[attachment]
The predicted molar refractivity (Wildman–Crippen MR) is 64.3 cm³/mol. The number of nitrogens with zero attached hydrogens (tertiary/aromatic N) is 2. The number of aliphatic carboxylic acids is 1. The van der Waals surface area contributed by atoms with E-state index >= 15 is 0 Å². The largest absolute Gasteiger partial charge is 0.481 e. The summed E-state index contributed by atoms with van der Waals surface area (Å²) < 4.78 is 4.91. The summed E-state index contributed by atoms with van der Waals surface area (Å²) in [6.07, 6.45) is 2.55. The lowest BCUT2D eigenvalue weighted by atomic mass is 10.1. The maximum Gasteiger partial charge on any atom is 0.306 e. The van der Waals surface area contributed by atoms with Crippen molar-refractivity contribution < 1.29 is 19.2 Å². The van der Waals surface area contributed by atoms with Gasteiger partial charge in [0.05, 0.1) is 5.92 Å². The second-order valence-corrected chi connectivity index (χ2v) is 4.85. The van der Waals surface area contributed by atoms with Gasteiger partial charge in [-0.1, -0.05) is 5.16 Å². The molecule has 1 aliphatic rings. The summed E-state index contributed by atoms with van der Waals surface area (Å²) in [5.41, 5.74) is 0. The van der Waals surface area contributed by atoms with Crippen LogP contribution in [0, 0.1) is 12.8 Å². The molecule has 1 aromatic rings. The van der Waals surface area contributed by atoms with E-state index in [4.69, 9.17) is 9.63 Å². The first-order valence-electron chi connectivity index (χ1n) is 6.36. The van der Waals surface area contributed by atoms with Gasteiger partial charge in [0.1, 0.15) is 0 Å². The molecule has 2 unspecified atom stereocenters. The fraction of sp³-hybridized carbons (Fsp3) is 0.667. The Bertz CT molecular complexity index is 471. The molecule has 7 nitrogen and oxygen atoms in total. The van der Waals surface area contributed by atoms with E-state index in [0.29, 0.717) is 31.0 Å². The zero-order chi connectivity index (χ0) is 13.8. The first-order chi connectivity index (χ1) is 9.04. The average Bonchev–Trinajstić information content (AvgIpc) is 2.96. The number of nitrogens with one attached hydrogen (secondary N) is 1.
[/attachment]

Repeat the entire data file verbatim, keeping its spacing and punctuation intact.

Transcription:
The predicted molar refractivity (Wildman–Crippen MR) is 64.3 cm³/mol. The number of nitrogens with zero attached hydrogens (tertiary/aromatic N) is 2. The number of aliphatic carboxylic acids is 1. The van der Waals surface area contributed by atoms with E-state index >= 15 is 0 Å². The largest absolute Gasteiger partial charge is 0.481 e. The summed E-state index contributed by atoms with van der Waals surface area (Å²) < 4.78 is 4.91. The summed E-state index contributed by atoms with van der Waals surface area (Å²) in [6.07, 6.45) is 2.55. The lowest BCUT2D eigenvalue weighted by atomic mass is 10.1. The maximum Gasteiger partial charge on any atom is 0.306 e. The van der Waals surface area contributed by atoms with Crippen molar-refractivity contribution < 1.29 is 19.2 Å². The van der Waals surface area contributed by atoms with Gasteiger partial charge in [0.05, 0.1) is 5.92 Å². The second-order valence-corrected chi connectivity index (χ2v) is 4.85. The van der Waals surface area contributed by atoms with Gasteiger partial charge in [-0.1, -0.05) is 5.16 Å². The molecule has 1 aliphatic rings. The summed E-state index contributed by atoms with van der Waals surface area (Å²) in [5.41, 5.74) is 0. The van der Waals surface area contributed by atoms with Crippen LogP contribution in [0, 0.1) is 12.8 Å². The molecule has 1 aromatic rings. The van der Waals surface area contributed by atoms with E-state index in [4.69, 9.17) is 9.63 Å². The first-order valence-electron chi connectivity index (χ1n) is 6.36. The van der Waals surface area contributed by atoms with Gasteiger partial charge in [0.1, 0.15) is 0 Å². The molecule has 2 unspecified atom stereocenters. The fraction of sp³-hybridized carbons (Fsp3) is 0.667. The Bertz CT molecular complexity index is 471. The molecule has 7 nitrogen and oxygen atoms in total. The van der Waals surface area contributed by atoms with E-state index in [0.29, 0.717) is 31.0 Å². The zero-order chi connectivity index (χ0) is 13.8. The first-order chi connectivity index (χ1) is 9.04. The average Bonchev–Trinajstić information content (AvgIpc) is 2.96. The number of nitrogens with one attached hydrogen (secondary N) is 1.